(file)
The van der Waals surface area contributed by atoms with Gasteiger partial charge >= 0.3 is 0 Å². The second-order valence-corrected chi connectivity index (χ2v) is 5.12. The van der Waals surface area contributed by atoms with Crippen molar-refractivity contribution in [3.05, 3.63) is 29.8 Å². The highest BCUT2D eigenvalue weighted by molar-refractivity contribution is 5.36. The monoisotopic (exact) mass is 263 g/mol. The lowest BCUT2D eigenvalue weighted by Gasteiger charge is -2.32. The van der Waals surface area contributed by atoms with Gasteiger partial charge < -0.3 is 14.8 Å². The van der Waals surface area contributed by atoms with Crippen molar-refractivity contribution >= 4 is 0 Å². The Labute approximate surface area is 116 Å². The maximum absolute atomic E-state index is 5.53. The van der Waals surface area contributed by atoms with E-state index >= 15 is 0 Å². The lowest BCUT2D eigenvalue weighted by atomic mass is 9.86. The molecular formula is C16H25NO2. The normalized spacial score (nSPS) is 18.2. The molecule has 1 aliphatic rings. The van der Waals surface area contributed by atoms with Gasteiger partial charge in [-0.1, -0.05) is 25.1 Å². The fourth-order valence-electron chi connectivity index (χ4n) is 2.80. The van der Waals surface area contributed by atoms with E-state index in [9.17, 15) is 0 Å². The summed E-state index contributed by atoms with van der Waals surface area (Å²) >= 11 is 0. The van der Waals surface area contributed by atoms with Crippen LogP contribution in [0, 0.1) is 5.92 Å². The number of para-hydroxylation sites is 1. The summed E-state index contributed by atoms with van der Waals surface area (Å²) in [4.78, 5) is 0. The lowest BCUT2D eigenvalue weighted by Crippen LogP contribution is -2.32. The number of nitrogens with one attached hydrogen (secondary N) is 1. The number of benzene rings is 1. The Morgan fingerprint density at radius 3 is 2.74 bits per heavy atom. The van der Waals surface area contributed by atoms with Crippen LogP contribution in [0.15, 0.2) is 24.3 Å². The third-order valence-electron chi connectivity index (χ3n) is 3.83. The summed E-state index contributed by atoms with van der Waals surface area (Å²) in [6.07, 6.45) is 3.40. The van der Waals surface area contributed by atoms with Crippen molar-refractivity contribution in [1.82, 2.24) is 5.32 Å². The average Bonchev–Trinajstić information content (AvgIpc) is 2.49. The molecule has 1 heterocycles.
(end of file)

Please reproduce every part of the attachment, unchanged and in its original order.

The van der Waals surface area contributed by atoms with Gasteiger partial charge >= 0.3 is 0 Å². The second-order valence-corrected chi connectivity index (χ2v) is 5.12. The van der Waals surface area contributed by atoms with Crippen molar-refractivity contribution in [3.05, 3.63) is 29.8 Å². The highest BCUT2D eigenvalue weighted by molar-refractivity contribution is 5.36. The monoisotopic (exact) mass is 263 g/mol. The lowest BCUT2D eigenvalue weighted by Gasteiger charge is -2.32. The van der Waals surface area contributed by atoms with Gasteiger partial charge < -0.3 is 14.8 Å². The van der Waals surface area contributed by atoms with Crippen molar-refractivity contribution >= 4 is 0 Å². The Labute approximate surface area is 116 Å². The maximum absolute atomic E-state index is 5.53. The van der Waals surface area contributed by atoms with E-state index >= 15 is 0 Å². The lowest BCUT2D eigenvalue weighted by atomic mass is 9.86. The molecular formula is C16H25NO2. The normalized spacial score (nSPS) is 18.2. The molecule has 1 aliphatic rings. The van der Waals surface area contributed by atoms with Gasteiger partial charge in [-0.1, -0.05) is 25.1 Å². The fourth-order valence-electron chi connectivity index (χ4n) is 2.80. The van der Waals surface area contributed by atoms with E-state index in [9.17, 15) is 0 Å². The summed E-state index contributed by atoms with van der Waals surface area (Å²) >= 11 is 0. The van der Waals surface area contributed by atoms with Crippen LogP contribution in [0, 0.1) is 5.92 Å². The number of para-hydroxylation sites is 1. The summed E-state index contributed by atoms with van der Waals surface area (Å²) in [4.78, 5) is 0. The lowest BCUT2D eigenvalue weighted by Crippen LogP contribution is -2.32. The number of nitrogens with one attached hydrogen (secondary N) is 1. The number of benzene rings is 1. The Morgan fingerprint density at radius 3 is 2.74 bits per heavy atom. The van der Waals surface area contributed by atoms with Crippen LogP contribution in [0.15, 0.2) is 24.3 Å². The third-order valence-electron chi connectivity index (χ3n) is 3.83. The summed E-state index contributed by atoms with van der Waals surface area (Å²) in [6.07, 6.45) is 3.40. The van der Waals surface area contributed by atoms with Crippen molar-refractivity contribution in [1.82, 2.24) is 5.32 Å². The average Bonchev–Trinajstić information content (AvgIpc) is 2.49. The molecule has 1 heterocycles.